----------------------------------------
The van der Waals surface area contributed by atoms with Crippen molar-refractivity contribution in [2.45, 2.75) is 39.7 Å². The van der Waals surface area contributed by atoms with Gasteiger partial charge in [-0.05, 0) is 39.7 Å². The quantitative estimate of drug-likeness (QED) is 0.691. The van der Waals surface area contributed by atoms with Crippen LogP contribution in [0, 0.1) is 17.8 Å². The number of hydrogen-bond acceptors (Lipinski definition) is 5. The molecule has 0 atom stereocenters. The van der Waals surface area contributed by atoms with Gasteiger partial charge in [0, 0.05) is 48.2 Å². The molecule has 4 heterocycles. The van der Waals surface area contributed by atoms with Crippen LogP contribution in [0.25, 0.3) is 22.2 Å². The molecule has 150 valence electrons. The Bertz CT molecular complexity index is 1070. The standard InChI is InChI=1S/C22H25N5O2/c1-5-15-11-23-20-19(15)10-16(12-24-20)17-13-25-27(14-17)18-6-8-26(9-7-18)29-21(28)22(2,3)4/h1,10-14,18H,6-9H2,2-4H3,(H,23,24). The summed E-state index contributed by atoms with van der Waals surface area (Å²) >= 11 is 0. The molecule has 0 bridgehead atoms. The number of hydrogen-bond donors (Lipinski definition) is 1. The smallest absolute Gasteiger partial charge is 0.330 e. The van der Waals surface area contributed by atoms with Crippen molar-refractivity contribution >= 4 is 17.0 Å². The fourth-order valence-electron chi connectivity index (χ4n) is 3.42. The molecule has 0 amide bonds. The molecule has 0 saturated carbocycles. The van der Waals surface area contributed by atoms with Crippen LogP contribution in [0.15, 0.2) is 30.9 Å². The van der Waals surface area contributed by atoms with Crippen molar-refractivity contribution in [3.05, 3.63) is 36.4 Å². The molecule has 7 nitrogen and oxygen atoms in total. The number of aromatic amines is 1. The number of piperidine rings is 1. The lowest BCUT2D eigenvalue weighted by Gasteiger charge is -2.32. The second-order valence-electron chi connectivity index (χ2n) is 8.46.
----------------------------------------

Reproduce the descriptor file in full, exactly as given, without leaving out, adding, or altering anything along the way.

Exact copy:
The van der Waals surface area contributed by atoms with Crippen molar-refractivity contribution in [2.45, 2.75) is 39.7 Å². The van der Waals surface area contributed by atoms with Gasteiger partial charge in [-0.05, 0) is 39.7 Å². The quantitative estimate of drug-likeness (QED) is 0.691. The van der Waals surface area contributed by atoms with Crippen LogP contribution in [0, 0.1) is 17.8 Å². The number of hydrogen-bond acceptors (Lipinski definition) is 5. The molecule has 0 atom stereocenters. The van der Waals surface area contributed by atoms with Gasteiger partial charge in [0, 0.05) is 48.2 Å². The molecule has 4 heterocycles. The van der Waals surface area contributed by atoms with Crippen LogP contribution in [0.25, 0.3) is 22.2 Å². The molecule has 150 valence electrons. The Bertz CT molecular complexity index is 1070. The standard InChI is InChI=1S/C22H25N5O2/c1-5-15-11-23-20-19(15)10-16(12-24-20)17-13-25-27(14-17)18-6-8-26(9-7-18)29-21(28)22(2,3)4/h1,10-14,18H,6-9H2,2-4H3,(H,23,24). The summed E-state index contributed by atoms with van der Waals surface area (Å²) >= 11 is 0. The molecule has 0 bridgehead atoms. The number of hydrogen-bond donors (Lipinski definition) is 1. The smallest absolute Gasteiger partial charge is 0.330 e. The van der Waals surface area contributed by atoms with Crippen molar-refractivity contribution >= 4 is 17.0 Å². The fourth-order valence-electron chi connectivity index (χ4n) is 3.42. The molecule has 0 amide bonds. The molecule has 0 saturated carbocycles. The van der Waals surface area contributed by atoms with Crippen LogP contribution in [0.15, 0.2) is 30.9 Å². The van der Waals surface area contributed by atoms with Crippen molar-refractivity contribution in [3.05, 3.63) is 36.4 Å². The molecule has 7 nitrogen and oxygen atoms in total. The number of aromatic amines is 1. The number of piperidine rings is 1. The lowest BCUT2D eigenvalue weighted by Gasteiger charge is -2.32. The second-order valence-electron chi connectivity index (χ2n) is 8.46.